A new study of 135 countries concluded that climate change could save 4% of world annual economic output by 2050 and would disproportionately hurt much poorer parts of the world.

The S & P Global ratings agency, which awards ratings to countries based on the health of their economies, issued a report Thursday examining the likely knock-on effects of rising sea levels, as well as more frequent heat waves, droughts and storms.

In a baseline scenario, in which governments largely shelve large new climate policies that scholars in low- and low-middle-income countries have called “RCP 4.5” GDP losses will, on average, be 3.6 times greater than they are in richer countries.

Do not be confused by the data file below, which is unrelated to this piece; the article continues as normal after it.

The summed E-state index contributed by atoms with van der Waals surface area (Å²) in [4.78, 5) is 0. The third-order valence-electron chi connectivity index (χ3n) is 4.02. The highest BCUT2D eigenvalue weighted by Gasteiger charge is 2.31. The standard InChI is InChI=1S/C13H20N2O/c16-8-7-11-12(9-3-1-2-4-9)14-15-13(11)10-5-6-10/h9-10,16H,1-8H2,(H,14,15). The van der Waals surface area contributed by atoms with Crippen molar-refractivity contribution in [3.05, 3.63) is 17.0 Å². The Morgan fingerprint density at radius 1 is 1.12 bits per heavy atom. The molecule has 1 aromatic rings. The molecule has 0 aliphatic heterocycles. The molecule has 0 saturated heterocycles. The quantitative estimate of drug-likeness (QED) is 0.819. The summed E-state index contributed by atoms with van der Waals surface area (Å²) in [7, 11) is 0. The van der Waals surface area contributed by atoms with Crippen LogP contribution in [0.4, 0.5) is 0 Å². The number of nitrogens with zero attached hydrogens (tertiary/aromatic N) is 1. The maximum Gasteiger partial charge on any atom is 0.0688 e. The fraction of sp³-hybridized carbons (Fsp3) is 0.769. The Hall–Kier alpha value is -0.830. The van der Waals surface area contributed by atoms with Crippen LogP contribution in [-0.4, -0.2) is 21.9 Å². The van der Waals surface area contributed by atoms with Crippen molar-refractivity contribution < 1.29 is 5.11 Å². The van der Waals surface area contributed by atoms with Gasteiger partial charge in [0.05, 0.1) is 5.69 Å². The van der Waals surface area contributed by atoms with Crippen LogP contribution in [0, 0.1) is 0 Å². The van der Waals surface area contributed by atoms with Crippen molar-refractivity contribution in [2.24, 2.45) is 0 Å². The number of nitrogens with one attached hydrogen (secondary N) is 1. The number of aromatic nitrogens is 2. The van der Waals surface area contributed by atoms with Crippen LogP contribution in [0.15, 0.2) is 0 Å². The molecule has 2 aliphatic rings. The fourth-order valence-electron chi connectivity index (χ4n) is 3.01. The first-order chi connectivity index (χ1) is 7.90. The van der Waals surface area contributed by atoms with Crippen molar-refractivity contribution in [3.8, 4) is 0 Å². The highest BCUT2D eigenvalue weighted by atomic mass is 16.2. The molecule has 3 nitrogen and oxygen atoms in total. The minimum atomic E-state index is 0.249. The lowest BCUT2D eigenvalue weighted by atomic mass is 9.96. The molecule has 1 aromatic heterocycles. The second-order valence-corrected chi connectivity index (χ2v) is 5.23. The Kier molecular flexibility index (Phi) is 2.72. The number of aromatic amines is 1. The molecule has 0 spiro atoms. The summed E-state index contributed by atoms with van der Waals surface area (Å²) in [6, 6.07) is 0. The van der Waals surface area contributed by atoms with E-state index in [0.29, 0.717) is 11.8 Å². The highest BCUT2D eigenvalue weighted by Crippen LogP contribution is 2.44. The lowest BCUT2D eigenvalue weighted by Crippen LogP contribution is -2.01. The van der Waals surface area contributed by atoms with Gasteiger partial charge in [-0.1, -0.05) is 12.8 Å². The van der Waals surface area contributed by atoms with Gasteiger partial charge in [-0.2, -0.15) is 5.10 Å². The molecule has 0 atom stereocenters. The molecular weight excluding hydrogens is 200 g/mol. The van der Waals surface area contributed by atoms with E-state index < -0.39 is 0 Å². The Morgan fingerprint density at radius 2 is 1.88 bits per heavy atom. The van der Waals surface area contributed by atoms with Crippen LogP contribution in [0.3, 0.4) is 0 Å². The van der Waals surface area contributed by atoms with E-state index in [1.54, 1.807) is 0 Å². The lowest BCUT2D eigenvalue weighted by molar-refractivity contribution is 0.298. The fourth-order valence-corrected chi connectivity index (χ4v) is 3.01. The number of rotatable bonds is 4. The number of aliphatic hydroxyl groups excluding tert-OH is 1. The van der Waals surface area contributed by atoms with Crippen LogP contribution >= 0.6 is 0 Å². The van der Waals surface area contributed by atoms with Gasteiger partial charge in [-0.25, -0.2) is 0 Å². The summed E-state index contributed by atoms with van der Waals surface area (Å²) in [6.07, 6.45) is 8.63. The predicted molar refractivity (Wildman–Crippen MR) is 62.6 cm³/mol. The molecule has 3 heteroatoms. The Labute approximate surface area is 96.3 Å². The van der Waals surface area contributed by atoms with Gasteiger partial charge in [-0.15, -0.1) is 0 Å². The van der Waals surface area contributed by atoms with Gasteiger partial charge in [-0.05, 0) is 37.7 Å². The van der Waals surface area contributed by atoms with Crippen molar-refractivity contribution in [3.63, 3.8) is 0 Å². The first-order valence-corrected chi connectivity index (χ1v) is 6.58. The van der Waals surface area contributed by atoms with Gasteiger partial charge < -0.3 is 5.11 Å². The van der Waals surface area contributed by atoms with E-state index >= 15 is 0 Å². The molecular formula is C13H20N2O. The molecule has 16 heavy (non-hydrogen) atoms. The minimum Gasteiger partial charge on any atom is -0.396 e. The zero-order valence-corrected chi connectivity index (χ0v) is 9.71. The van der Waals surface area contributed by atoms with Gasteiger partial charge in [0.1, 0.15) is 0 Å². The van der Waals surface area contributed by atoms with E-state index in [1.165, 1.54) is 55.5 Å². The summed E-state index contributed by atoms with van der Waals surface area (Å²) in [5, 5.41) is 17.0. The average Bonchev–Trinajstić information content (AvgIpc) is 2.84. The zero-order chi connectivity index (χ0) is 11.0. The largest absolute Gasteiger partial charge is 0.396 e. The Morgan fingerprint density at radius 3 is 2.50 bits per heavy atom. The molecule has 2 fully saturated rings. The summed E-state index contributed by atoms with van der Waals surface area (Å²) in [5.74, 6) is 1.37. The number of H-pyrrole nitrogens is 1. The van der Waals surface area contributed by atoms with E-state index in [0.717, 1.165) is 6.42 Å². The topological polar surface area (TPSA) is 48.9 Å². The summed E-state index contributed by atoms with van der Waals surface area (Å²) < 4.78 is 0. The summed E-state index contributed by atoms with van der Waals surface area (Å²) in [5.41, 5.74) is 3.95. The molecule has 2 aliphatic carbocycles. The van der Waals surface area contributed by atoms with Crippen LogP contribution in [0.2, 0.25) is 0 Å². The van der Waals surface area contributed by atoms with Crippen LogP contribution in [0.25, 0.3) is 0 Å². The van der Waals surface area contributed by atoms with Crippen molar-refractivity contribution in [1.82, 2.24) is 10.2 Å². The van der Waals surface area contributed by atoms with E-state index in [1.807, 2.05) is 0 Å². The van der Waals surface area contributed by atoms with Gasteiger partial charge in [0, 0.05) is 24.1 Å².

Bangladesh, India, Pakistan and Sri Lanka are vulnerable to wildfires, floods, extreme storms and scarcity of water. At 11-18% of GDP, South Asia is susceptible, about three times as large as North America and 10 times as large as the least affected area, Europe.

Central Asia, the Middle East and North Africa, and sub-Saharan Africa are also experiencing substantial losses.

East Asian and Pacific countries are equally vulnerable to heat waves and droughts as sub-Saharan Africa, but mainly due to storms and flooding, not to heat waves and droughts.

World Meteorological Organization

The World Meteorological Organization is a specialized agency of the United Nations responsible for promoting international cooperation on atmospheric science, climatology, hydrology and geophysics. (wikipedia)